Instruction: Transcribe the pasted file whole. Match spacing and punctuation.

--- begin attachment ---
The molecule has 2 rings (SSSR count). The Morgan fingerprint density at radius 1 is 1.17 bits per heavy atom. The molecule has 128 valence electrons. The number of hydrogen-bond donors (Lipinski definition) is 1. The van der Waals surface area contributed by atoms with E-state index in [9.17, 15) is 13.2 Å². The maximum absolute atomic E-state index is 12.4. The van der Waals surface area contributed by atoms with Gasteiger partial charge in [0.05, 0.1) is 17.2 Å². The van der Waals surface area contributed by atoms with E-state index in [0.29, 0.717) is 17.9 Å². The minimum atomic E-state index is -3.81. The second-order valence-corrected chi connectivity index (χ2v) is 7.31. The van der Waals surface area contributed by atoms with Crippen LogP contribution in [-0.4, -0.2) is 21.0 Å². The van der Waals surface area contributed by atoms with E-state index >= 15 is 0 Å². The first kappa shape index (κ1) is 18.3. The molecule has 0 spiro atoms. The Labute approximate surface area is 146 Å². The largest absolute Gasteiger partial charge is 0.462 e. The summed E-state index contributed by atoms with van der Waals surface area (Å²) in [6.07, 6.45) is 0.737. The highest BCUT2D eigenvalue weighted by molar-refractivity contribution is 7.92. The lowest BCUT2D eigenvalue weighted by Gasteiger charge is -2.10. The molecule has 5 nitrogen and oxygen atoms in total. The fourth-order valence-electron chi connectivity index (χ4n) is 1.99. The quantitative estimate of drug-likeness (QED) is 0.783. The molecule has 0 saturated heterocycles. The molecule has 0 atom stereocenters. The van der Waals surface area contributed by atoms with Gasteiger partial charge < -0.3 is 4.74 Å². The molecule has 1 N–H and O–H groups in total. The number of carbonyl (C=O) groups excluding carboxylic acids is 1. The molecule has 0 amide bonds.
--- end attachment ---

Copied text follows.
The molecule has 2 rings (SSSR count). The Morgan fingerprint density at radius 1 is 1.17 bits per heavy atom. The molecule has 128 valence electrons. The number of hydrogen-bond donors (Lipinski definition) is 1. The van der Waals surface area contributed by atoms with E-state index in [9.17, 15) is 13.2 Å². The maximum absolute atomic E-state index is 12.4. The van der Waals surface area contributed by atoms with Gasteiger partial charge in [0.05, 0.1) is 17.2 Å². The van der Waals surface area contributed by atoms with E-state index in [0.29, 0.717) is 17.9 Å². The minimum atomic E-state index is -3.81. The second-order valence-corrected chi connectivity index (χ2v) is 7.31. The van der Waals surface area contributed by atoms with Crippen LogP contribution in [-0.4, -0.2) is 21.0 Å². The van der Waals surface area contributed by atoms with E-state index >= 15 is 0 Å². The first kappa shape index (κ1) is 18.3. The molecule has 0 spiro atoms. The Labute approximate surface area is 146 Å². The largest absolute Gasteiger partial charge is 0.462 e. The summed E-state index contributed by atoms with van der Waals surface area (Å²) in [6.07, 6.45) is 0.737. The highest BCUT2D eigenvalue weighted by molar-refractivity contribution is 7.92. The lowest BCUT2D eigenvalue weighted by Gasteiger charge is -2.10. The molecule has 5 nitrogen and oxygen atoms in total. The fourth-order valence-electron chi connectivity index (χ4n) is 1.99. The quantitative estimate of drug-likeness (QED) is 0.783. The molecule has 0 saturated heterocycles. The molecule has 0 atom stereocenters. The van der Waals surface area contributed by atoms with Gasteiger partial charge < -0.3 is 4.74 Å². The molecule has 1 N–H and O–H groups in total. The number of carbonyl (C=O) groups excluding carboxylic acids is 1. The molecule has 0 amide bonds.